From pv magazine Australia.
Think of it as Tinder for renewable energy generators and corporates – the Business Renewables Centre of Australia’s (BRC-A) platform for connecting energy consuming businesses with planned renewables projects opened for business this week with 7 GW of clean energy on offer and solar and wind fairly evenly represented.
Since the launch of the Australian version of America’s Business Renewables Center Marketplace in December with 60 founding members, the team has been “working diligently to provide our members with an online portal, the marketplace and the materials they need to manage their power-purchase processes,” said Monica Richter, program developer with the organisation, which is jointly funded by the Australian Renewable Energy Association and the Victoria and New South Wales (NSW) governments.
The electricity pool of 67 large-scale renewable projects poured in from all over the continent and the BRC-A admits members, free of charge, from across Australia.
Technical director of the center Chris Briggs said: “The 2020 Renewable Energy Target has been met, so corporate PPAs are currently the main way for new large-scale solar and wind farms to get finance.”
The BRC-A aims to accelerate and simplify corporate purchase of renewable energy and storage. Most company sustainability managers, said Richter at December’s Smart Energy Council summit where she previewed the service, “have traditionally purchased electricity on a one or three-year basis; they’re not used to negotiating long-term contracts for renewable energy”.
BRC-A acknowledges the complexity of the energy market and works to mitigate the fact that there’s no such thing as a standard PPA.
The center’s approach includes providing standardized forms and mentoring for organisations ready to save on energy bills and take responsibility for their electricity use and emissions.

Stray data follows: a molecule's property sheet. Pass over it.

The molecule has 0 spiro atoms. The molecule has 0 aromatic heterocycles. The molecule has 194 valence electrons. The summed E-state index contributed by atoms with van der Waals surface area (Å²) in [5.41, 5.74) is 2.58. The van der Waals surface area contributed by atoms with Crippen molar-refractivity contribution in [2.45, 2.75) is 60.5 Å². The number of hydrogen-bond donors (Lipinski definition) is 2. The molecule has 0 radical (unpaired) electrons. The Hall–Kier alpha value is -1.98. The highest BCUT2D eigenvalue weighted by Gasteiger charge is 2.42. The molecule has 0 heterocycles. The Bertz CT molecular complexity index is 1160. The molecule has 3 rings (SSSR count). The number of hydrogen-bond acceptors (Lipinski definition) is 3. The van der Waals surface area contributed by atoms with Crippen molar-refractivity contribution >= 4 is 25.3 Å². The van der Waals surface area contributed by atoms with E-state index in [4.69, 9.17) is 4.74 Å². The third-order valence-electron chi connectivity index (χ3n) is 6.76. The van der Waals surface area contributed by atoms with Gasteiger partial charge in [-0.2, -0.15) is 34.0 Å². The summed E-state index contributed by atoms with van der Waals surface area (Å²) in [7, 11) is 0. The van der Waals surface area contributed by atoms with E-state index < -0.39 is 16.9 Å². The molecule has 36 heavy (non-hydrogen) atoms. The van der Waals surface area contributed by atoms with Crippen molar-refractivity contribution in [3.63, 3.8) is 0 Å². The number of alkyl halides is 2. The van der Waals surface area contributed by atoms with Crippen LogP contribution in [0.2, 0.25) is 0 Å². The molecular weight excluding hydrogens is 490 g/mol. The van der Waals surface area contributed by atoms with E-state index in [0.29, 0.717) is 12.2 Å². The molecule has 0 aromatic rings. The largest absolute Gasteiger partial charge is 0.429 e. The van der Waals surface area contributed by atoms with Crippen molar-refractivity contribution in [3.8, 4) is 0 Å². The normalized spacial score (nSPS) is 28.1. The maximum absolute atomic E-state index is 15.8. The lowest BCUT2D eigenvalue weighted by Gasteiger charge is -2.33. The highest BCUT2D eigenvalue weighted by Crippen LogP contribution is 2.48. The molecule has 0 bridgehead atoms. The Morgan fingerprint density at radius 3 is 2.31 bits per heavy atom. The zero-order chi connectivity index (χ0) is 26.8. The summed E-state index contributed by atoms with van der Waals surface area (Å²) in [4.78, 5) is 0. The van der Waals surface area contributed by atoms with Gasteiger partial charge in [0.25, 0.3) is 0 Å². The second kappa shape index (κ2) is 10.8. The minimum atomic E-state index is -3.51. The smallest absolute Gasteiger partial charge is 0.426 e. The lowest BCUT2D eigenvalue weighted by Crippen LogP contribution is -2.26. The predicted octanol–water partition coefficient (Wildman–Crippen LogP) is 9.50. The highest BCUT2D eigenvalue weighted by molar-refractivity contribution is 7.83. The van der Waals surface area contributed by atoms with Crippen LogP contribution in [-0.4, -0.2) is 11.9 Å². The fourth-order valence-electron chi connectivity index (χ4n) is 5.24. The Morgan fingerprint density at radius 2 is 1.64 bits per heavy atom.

The BRC-A scheme has around 100 members including developers, corporations and retailers, with Arup, Flow Power, Monash University, Aldi, ANZ, RES, Suncorp, Unilever, Woolworths and WePower among those having signed up. Some will mentor members who are new to renewables.
A report by Norton Rose Fulbright and the World Wide Fund for Nature at the end of 2018 calculated “a well negotiated PPA can potentially provide savings [of] between 15 [and] 47% on the energy component of a typical electricity bill expected in 2020”.
Negotiation is the key, and BRC-A provides a selection of guides for energy buyers, including a deal structure primer, risk allocation primer and a guide to forming a company dream team with the skillsets required to complete transactions. Buyer boot camps are scheduled to begin in May.
And the business case for plugging into clean energy is more than financial. Over the next 12 to 18 months Richter says she expects to see, “a lot more ambition from companies because they’re being pressured by investors, they’re being pressured by their stakeholders; they’re also being pressured by their staff to be doing their fair share of reducing their greenhouse footprint”.
On the BRC-A platform, developers operate in a covered environment: confidential enough to protect sensitive information but open for buyers to understand the characteristics of each project and initiate discussions.
Before the portal launched this week, Richter says, her team had already been connecting members desperate for advice with others who have successfully settled into green energy PPA benefits.
The BRC-A’s opening goal was to facilitate 5 GW of renewable energy being sold into PPAs by 2030. “That’s about 20% of NSW load, and about 25% of Victorian load,” says long-time campaigner for improved corporate citizenship Richter.
With 7 GW of large-scale projects already on its books – which technical director Briggs notes is more than 10 times the size of the large-scale renewable energy projects built last year and almost three times the capacity of projects currently under construction – that figure is looking conservative.
By Natalie Filatoff.